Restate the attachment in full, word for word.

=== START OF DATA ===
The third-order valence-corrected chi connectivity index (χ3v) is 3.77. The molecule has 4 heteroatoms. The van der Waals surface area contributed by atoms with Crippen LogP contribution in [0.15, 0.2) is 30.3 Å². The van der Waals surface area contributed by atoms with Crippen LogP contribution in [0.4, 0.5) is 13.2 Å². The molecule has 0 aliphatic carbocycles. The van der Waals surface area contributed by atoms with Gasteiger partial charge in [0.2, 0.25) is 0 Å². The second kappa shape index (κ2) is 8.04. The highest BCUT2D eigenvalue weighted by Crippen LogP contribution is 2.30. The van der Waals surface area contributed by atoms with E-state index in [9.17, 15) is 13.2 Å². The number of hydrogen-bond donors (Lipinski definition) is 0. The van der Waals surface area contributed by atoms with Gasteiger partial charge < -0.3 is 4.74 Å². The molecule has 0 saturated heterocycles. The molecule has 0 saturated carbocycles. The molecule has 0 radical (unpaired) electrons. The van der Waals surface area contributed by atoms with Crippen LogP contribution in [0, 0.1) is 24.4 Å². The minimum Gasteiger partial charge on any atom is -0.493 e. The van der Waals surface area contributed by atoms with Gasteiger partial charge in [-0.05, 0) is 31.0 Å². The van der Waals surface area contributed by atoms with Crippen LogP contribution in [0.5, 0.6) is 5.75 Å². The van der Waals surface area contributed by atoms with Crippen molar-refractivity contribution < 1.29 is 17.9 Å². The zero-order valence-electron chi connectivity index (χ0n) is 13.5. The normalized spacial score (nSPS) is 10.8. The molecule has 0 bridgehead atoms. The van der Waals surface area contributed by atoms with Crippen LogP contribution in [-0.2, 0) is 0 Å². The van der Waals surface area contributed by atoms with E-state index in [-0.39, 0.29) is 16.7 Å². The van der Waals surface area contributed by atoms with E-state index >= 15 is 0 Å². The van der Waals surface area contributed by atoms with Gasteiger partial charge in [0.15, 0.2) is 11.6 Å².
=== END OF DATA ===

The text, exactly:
The third-order valence-corrected chi connectivity index (χ3v) is 3.77. The molecule has 4 heteroatoms. The van der Waals surface area contributed by atoms with Crippen LogP contribution in [0.15, 0.2) is 30.3 Å². The van der Waals surface area contributed by atoms with Crippen LogP contribution in [0.4, 0.5) is 13.2 Å². The molecule has 0 aliphatic carbocycles. The van der Waals surface area contributed by atoms with Gasteiger partial charge in [0.2, 0.25) is 0 Å². The second kappa shape index (κ2) is 8.04. The highest BCUT2D eigenvalue weighted by Crippen LogP contribution is 2.30. The van der Waals surface area contributed by atoms with E-state index in [9.17, 15) is 13.2 Å². The number of hydrogen-bond donors (Lipinski definition) is 0. The van der Waals surface area contributed by atoms with Gasteiger partial charge < -0.3 is 4.74 Å². The molecule has 0 saturated heterocycles. The molecule has 0 saturated carbocycles. The molecule has 0 radical (unpaired) electrons. The van der Waals surface area contributed by atoms with Crippen LogP contribution in [0, 0.1) is 24.4 Å². The minimum Gasteiger partial charge on any atom is -0.493 e. The van der Waals surface area contributed by atoms with Gasteiger partial charge in [-0.05, 0) is 31.0 Å². The van der Waals surface area contributed by atoms with Crippen LogP contribution in [0.5, 0.6) is 5.75 Å². The van der Waals surface area contributed by atoms with Crippen molar-refractivity contribution < 1.29 is 17.9 Å². The zero-order valence-electron chi connectivity index (χ0n) is 13.5. The normalized spacial score (nSPS) is 10.8. The molecule has 0 bridgehead atoms. The van der Waals surface area contributed by atoms with Crippen LogP contribution in [-0.2, 0) is 0 Å². The van der Waals surface area contributed by atoms with E-state index in [-0.39, 0.29) is 16.7 Å². The van der Waals surface area contributed by atoms with E-state index >= 15 is 0 Å². The van der Waals surface area contributed by atoms with Gasteiger partial charge in [0.15, 0.2) is 11.6 Å².